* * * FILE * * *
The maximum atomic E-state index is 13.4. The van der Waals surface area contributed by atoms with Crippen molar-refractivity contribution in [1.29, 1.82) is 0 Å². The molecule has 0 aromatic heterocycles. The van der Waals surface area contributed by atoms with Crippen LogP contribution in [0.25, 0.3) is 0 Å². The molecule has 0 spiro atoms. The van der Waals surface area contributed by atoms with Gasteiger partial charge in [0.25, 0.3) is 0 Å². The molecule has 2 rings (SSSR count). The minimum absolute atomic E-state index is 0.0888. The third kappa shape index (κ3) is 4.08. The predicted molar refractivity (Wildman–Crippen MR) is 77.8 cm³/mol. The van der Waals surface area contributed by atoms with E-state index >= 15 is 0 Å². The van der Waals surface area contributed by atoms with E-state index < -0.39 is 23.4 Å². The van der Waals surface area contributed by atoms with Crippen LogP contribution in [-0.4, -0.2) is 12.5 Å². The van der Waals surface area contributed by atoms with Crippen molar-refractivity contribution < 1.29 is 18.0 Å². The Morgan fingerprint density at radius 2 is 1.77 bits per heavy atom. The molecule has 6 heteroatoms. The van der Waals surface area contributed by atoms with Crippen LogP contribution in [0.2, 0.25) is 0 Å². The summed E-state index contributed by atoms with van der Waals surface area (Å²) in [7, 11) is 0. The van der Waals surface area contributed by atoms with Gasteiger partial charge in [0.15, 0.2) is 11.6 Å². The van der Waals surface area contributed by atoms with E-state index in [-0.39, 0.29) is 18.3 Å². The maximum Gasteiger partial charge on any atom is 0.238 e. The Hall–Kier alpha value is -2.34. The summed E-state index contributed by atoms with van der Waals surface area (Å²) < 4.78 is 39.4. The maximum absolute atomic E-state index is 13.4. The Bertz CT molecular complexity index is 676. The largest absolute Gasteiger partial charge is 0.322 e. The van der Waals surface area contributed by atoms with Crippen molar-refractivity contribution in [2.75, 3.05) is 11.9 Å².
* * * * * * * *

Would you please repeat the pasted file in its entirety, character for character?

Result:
The maximum atomic E-state index is 13.4. The van der Waals surface area contributed by atoms with Crippen molar-refractivity contribution in [1.29, 1.82) is 0 Å². The molecule has 0 aromatic heterocycles. The van der Waals surface area contributed by atoms with Crippen LogP contribution in [0.25, 0.3) is 0 Å². The molecule has 0 spiro atoms. The van der Waals surface area contributed by atoms with Gasteiger partial charge in [0.25, 0.3) is 0 Å². The molecule has 2 rings (SSSR count). The minimum absolute atomic E-state index is 0.0888. The third kappa shape index (κ3) is 4.08. The predicted molar refractivity (Wildman–Crippen MR) is 77.8 cm³/mol. The van der Waals surface area contributed by atoms with E-state index >= 15 is 0 Å². The van der Waals surface area contributed by atoms with E-state index < -0.39 is 23.4 Å². The van der Waals surface area contributed by atoms with Crippen LogP contribution in [-0.4, -0.2) is 12.5 Å². The van der Waals surface area contributed by atoms with Crippen molar-refractivity contribution < 1.29 is 18.0 Å². The Morgan fingerprint density at radius 2 is 1.77 bits per heavy atom. The molecule has 6 heteroatoms. The van der Waals surface area contributed by atoms with Crippen LogP contribution in [0.2, 0.25) is 0 Å². The summed E-state index contributed by atoms with van der Waals surface area (Å²) in [7, 11) is 0. The van der Waals surface area contributed by atoms with Gasteiger partial charge in [0.15, 0.2) is 11.6 Å². The van der Waals surface area contributed by atoms with E-state index in [-0.39, 0.29) is 18.3 Å². The maximum Gasteiger partial charge on any atom is 0.238 e. The Hall–Kier alpha value is -2.34. The summed E-state index contributed by atoms with van der Waals surface area (Å²) < 4.78 is 39.4. The maximum absolute atomic E-state index is 13.4. The Bertz CT molecular complexity index is 676. The largest absolute Gasteiger partial charge is 0.322 e. The van der Waals surface area contributed by atoms with Crippen molar-refractivity contribution in [2.75, 3.05) is 11.9 Å².